IT’S a classic case of being in the right place at the right time. A young street seller oblivious to the scene ahead, her wares perched atop her head, photobombed a shoot and in that split second her life changed forever.
Jumoke Orisaguna a mother of two who used to walk the streets of Lagos selling bread. Originally a hairstylist from Osun State, south west Nigeria, she was struggling to make ends meet, and left her husband and two children in their home town to become a street vendor in the economic capital.
Working from 2:30pm to 11:00pm selling bread, Jumoke would make less than $20 each day with a profit of around $1.
Now she’s about to become a top model; signed to a modeling agency and gaining international fame and prominence.
Renowned Nigerian photographer TY Bello is behind the change in Jumoke’s fortunes. TY was photographing UK popstar Tinie Tempah when Jumoke walked into shot.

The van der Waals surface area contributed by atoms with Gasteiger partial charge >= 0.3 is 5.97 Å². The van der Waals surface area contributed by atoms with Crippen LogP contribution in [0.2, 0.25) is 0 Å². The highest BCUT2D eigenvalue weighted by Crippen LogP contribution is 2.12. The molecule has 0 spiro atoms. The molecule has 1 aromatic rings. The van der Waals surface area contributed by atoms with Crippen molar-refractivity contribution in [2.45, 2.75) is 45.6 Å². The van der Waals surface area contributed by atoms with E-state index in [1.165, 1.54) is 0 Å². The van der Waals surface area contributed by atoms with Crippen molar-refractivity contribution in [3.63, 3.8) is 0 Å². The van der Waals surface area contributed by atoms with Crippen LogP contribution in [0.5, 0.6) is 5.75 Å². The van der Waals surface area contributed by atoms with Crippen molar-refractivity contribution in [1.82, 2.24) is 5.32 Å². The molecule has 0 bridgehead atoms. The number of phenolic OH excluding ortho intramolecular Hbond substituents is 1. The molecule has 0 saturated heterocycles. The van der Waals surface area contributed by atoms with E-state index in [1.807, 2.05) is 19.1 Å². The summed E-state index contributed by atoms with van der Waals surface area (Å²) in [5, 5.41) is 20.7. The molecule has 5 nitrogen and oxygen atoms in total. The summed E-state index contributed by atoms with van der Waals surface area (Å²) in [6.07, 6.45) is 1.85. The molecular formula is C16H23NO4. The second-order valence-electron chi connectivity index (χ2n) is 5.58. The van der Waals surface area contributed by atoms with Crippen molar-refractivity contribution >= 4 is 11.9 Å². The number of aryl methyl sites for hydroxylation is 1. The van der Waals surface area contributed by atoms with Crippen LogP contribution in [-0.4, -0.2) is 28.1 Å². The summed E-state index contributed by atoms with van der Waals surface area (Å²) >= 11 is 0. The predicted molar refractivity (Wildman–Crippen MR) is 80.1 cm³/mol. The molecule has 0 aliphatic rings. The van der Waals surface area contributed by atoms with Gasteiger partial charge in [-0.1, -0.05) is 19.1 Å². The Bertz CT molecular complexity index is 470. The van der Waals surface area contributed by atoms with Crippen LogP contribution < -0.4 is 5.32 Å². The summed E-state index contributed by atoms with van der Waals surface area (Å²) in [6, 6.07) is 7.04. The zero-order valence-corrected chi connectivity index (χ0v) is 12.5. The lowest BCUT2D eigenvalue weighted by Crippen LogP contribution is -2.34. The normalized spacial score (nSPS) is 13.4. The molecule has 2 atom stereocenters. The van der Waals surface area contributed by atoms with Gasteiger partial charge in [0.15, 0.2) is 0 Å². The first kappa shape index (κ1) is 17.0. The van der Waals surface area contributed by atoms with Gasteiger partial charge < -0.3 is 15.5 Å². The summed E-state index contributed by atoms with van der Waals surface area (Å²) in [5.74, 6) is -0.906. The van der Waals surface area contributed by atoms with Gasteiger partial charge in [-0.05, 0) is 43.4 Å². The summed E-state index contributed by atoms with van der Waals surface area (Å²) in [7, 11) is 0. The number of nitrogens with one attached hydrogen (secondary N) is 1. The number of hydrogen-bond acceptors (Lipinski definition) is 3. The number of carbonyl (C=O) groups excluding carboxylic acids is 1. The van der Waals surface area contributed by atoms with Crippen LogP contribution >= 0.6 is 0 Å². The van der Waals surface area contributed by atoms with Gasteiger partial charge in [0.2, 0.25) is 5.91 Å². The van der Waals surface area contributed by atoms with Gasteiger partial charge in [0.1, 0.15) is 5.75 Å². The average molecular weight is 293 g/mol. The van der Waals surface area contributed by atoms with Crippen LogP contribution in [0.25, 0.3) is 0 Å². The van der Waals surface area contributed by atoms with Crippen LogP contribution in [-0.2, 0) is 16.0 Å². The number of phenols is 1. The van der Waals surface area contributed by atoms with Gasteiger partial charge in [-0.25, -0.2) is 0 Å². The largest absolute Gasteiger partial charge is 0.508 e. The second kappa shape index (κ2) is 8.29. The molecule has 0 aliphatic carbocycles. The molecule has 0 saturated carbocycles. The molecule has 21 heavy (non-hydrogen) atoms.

‘She seemed a little confused,’ says Bello. ‘Some people were asking her to walk past really quickly, others were asking her to stay, she was just in limbo. I said ‘is it ok to take your photograph?’ And she nodded ok.’
‘I didn’t think I made a great image,’ Bello says, but once she posted the shots on social media, interest in Jumoke exploded.
‘When the photographs landed for the first time on social media, everyone immediately thought she was a model,’ Bello explains.
‘No one believed she just walked past. It occurred to me that if everyone thought she should be a model then maybe she should be one, then the search for her began.’ A contract with Few Model followed and soon Jumoke’s face will appear on billboards after landing a lucrative contract.
‘I never expected this would ever happen to me,’ says the erstwhile bread seller. ‘My friends have told me they saw me on the TV and they are really happy. My parents cannot believe their own child can become such a success. They are all so happy.’
Now the mum of two has been given a scholarship to complete her education, and a bank has offered to pay for schooling for her two children, aged five and one, until university age.
‘Everyone connected with the story because everybody has dreams,’ argues Bello. ‘This is a very tough time in my country… Everyone is looking for that magical break… I think this is definitely divine because the way people have connected with it is just phenomenal. It’s a phenomenal story.’